Skip to ArticleSkip to Radioplayer
Aug 24, 2019

Year of return

Co-produced with PRX Logo

Four hundred years ago this month, English pirates brought enslaved Africans to America’s shores. We reflect on how the legacy of slavery has reverberated through the generations to the present.

We begin in Ghana, a place of pilgrimage for African Americans who are tracing their roots. Reporter Rupa Shenoy of the public radio program “The World” introduces us to a woman who first traveled to Ghana in the 1960s and eventually moved there permanently. She now runs a reconciliation program where American descendants meet with tribal elders in an attempt to reconcile the painful history of slavery.

Next, host Al Letson speaks with Nikole Hannah-Jones, a MacArthur genius and New York Times Magazine journalist. She argues that the arrival of the first enslaved Africans was an elemental moment in the nation’s history and that the founding principles of American democracy were not true until enslaved people and their descendants made them true.  

We end with Letson recounting a trip he made to the African nation of Malawi several years ago. For most of his visit, he struggled to relate to the place and its people. Then, an unexpected encounter on his last day gave him a deep sense of connection, as well as insight into the shared experience of slavery.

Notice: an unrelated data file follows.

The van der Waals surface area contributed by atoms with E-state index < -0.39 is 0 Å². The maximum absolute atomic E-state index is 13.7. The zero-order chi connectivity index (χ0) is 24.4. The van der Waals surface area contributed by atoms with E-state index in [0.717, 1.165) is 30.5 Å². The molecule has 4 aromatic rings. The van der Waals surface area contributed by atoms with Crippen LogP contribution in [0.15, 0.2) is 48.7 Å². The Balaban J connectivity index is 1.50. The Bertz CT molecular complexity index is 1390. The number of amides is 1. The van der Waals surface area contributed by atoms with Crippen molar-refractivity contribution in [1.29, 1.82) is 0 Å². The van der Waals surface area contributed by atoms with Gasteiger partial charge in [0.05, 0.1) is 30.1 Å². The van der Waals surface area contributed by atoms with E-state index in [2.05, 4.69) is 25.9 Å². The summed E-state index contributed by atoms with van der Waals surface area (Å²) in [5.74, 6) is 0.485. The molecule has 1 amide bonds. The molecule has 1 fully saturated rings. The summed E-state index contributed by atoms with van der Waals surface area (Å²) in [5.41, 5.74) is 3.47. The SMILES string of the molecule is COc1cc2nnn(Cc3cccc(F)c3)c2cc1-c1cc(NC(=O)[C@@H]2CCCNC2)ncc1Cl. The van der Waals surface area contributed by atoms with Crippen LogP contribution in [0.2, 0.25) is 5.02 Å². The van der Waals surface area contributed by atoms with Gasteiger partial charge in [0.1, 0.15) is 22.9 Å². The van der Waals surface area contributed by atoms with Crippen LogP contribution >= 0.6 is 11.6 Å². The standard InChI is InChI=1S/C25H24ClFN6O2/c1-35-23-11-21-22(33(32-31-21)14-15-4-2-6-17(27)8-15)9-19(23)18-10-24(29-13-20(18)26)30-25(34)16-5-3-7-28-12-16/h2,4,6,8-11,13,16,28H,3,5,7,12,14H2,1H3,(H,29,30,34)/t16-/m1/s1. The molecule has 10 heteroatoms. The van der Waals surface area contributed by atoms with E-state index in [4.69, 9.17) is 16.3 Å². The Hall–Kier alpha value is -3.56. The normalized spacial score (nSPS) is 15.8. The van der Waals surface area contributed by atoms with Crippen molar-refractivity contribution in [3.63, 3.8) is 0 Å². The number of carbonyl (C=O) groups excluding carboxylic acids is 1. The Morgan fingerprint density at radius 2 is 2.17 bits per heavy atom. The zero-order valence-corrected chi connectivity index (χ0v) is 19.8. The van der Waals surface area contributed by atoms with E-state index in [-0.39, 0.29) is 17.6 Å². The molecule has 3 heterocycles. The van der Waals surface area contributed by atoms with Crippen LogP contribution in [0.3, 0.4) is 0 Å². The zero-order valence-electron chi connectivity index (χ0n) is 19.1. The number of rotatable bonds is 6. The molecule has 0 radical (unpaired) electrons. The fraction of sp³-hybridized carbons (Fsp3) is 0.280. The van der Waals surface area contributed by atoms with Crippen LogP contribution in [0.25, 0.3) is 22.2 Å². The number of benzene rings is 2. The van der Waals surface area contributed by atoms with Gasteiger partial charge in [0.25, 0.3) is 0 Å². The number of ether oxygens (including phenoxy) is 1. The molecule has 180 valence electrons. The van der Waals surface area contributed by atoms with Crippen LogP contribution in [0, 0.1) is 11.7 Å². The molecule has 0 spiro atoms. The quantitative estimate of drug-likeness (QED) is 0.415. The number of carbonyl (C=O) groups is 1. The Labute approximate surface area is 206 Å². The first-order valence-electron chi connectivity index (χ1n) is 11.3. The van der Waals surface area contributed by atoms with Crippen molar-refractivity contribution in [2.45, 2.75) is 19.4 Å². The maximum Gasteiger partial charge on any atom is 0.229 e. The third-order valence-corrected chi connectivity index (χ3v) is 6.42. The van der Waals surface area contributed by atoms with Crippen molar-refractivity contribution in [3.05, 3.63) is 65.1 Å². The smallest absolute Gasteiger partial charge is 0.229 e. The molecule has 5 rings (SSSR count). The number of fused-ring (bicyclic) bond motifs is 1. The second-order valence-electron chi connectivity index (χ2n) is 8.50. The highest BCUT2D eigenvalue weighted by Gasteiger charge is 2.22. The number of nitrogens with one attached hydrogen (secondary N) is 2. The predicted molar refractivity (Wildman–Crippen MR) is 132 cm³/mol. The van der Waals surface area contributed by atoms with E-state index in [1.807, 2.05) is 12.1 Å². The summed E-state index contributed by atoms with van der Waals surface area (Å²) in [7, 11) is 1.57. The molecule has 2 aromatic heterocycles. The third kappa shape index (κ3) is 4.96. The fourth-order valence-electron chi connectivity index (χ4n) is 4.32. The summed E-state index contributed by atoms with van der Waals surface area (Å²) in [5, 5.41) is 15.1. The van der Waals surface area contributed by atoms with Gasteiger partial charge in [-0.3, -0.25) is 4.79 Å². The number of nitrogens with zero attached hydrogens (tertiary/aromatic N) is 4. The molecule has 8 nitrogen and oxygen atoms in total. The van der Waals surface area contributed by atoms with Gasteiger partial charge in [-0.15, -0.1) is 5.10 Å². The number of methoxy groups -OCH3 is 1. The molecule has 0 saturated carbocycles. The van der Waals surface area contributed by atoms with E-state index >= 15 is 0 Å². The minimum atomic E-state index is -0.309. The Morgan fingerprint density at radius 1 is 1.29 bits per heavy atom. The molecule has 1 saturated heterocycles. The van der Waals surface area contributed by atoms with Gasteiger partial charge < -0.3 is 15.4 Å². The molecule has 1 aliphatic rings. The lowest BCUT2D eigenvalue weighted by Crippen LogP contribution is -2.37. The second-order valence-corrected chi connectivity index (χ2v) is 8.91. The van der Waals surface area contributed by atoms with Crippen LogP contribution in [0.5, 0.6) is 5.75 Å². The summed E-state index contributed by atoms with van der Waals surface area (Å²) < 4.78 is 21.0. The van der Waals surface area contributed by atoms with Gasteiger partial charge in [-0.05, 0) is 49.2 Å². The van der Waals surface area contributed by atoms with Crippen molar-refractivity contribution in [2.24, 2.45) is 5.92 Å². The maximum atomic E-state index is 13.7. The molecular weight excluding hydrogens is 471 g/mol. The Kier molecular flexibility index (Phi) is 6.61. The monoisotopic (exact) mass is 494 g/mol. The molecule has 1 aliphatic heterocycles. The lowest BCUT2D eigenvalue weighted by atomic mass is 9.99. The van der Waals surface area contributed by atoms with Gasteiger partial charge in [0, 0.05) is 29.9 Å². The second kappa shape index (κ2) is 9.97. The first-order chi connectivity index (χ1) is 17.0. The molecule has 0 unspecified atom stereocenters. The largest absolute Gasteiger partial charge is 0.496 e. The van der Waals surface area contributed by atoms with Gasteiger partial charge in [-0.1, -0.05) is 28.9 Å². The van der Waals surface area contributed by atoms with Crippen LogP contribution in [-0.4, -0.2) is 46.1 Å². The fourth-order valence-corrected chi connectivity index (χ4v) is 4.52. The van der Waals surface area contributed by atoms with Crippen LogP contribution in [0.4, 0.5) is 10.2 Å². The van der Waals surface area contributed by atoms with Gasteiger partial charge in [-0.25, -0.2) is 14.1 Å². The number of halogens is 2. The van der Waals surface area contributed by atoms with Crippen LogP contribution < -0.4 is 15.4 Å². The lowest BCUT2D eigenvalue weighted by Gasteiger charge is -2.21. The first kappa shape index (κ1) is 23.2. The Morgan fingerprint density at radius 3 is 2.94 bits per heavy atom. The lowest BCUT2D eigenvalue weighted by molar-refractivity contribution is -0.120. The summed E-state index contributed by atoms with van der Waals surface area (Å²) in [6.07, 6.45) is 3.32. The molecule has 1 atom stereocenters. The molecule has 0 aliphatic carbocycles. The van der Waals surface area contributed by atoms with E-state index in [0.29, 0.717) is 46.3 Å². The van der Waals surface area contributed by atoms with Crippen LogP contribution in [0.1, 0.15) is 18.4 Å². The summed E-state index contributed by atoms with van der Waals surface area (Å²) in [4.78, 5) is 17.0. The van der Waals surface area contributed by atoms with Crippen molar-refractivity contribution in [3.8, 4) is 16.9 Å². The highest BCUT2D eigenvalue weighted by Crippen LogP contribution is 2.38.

Dig Deeper

Credits

This week’s show was produced by Ike Sriskandarajah and edited by Jen Chien, Kevin Sullivan, and Taki Telonidis. 

Reported by Rupa Shenoy with field producer Selase Kove-Seyram.

Our production manager is Mwende Hinojosa. Original score and sound design by Jim Briggs and Fernando Arruda, who had help from Najib Aminy. Hosted by Al Letson.

Support for Reveal is provided by the Reva and David Logan Foundation, the John D. and Catherine T. MacArthur Foundation, the Jonathan Logan Family Foundation, the Ford Found, the Heising-Simons Foundation, Democracy Fund, and the Ethics and Excellence in Journalism Foundation.